Tuesday, May 17, 2016

PARCC Assessment in MD: Alternatives to a Failing Test

Here is the "White Paper" that MCPS and MSDE don't want you to read:

The PARCC Assessment in Maryland, Alternatives to a Failing Test.

From the Executive Summary:

Every state administers standardized tests to identify gaps in learning and to determine where
students are in their educational process. The recently implemented Partnership for Assessment
of Readiness for College and Careers (PARCC) assessments, however, have provided more costs
than benefits in pursuit of this goal.
During its first year in Maryland schools, the PARCC exam has experienced several
difficulties which have countered the benefits of administering the assessment including
inefficient use of time, low construct validity, and technological problems. The test also fails to
provide incentives to teachers, students, and administrators, as there are no consequences for
poor performance. These problems reflect weaknesses in both the test itself and its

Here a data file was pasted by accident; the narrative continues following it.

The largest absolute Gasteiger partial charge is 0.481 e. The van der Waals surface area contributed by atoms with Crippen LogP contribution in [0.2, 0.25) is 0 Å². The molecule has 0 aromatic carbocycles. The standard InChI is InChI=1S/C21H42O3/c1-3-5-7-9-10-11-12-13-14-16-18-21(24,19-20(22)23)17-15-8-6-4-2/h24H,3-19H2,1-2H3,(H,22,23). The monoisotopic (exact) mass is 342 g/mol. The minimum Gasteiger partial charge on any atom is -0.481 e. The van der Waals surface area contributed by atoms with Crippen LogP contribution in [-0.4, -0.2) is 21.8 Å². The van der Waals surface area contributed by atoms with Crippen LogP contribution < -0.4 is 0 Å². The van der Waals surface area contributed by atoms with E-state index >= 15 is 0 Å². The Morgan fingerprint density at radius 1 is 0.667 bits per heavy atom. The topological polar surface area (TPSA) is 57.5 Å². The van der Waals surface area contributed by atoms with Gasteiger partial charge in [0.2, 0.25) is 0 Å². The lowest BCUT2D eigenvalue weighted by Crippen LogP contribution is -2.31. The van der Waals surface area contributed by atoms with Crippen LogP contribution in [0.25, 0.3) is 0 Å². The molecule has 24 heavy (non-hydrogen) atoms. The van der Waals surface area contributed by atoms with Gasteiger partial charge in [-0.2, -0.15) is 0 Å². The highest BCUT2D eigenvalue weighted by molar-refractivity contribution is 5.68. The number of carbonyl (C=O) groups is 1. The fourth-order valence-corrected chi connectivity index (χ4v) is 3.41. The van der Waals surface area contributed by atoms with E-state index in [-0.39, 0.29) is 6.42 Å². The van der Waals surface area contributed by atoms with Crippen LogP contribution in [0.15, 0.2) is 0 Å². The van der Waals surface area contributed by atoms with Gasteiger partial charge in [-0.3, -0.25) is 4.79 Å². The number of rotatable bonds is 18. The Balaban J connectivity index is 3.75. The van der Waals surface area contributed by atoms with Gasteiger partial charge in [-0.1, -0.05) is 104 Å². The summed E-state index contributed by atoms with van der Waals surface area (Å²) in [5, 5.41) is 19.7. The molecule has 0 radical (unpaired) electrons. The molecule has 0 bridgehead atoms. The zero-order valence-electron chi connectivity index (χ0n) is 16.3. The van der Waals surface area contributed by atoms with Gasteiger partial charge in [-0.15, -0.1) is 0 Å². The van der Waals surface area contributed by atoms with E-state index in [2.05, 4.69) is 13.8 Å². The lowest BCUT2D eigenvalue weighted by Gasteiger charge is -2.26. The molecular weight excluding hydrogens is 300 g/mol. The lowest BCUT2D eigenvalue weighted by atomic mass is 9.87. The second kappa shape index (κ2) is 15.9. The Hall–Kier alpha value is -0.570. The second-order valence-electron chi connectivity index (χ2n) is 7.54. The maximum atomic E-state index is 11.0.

implementation. In addition, recent attrition among PARCC members makes
it difficult to identify the test as a national standard, despite that being the exam’s
original purpose.

To read more, CLICK HERE.


  1. There has been a post going around penned by an anonymous teacher a widely circulated (originally only by one education blogger but since PARCC has been getting Tweets pulled down over it, many more have joined in re-posting it on their blogs) description of some of the material and tasks asked of 4th-graders in the ELA PARCC test. VERY revealing: reading excerpts and tasks set FAR above grade level, virtually guaranteeing high rates of failure. One of he re-posts of the original is here: https://educationalchemy.com/2016/05/14/the-parcc-test-exposed-the-author-of-this-blog-posting-is-a-public-school-teacher-who-will-remain-anonymous-i-will-not-reveal-my-district-or-my-role-due-to-the-intense-legal-ramifications-for-exer/

  2. While the students stress over the test and waste time taking it, Pearson(which administers it) is ready to grade 67% of their English essays by robots:https://www.washingtonpost.com/news/answer-sheet/wp/2016/05/05/should-you-trust-a-computer-to-grade-your-childs-writing-on-common-core-tests/


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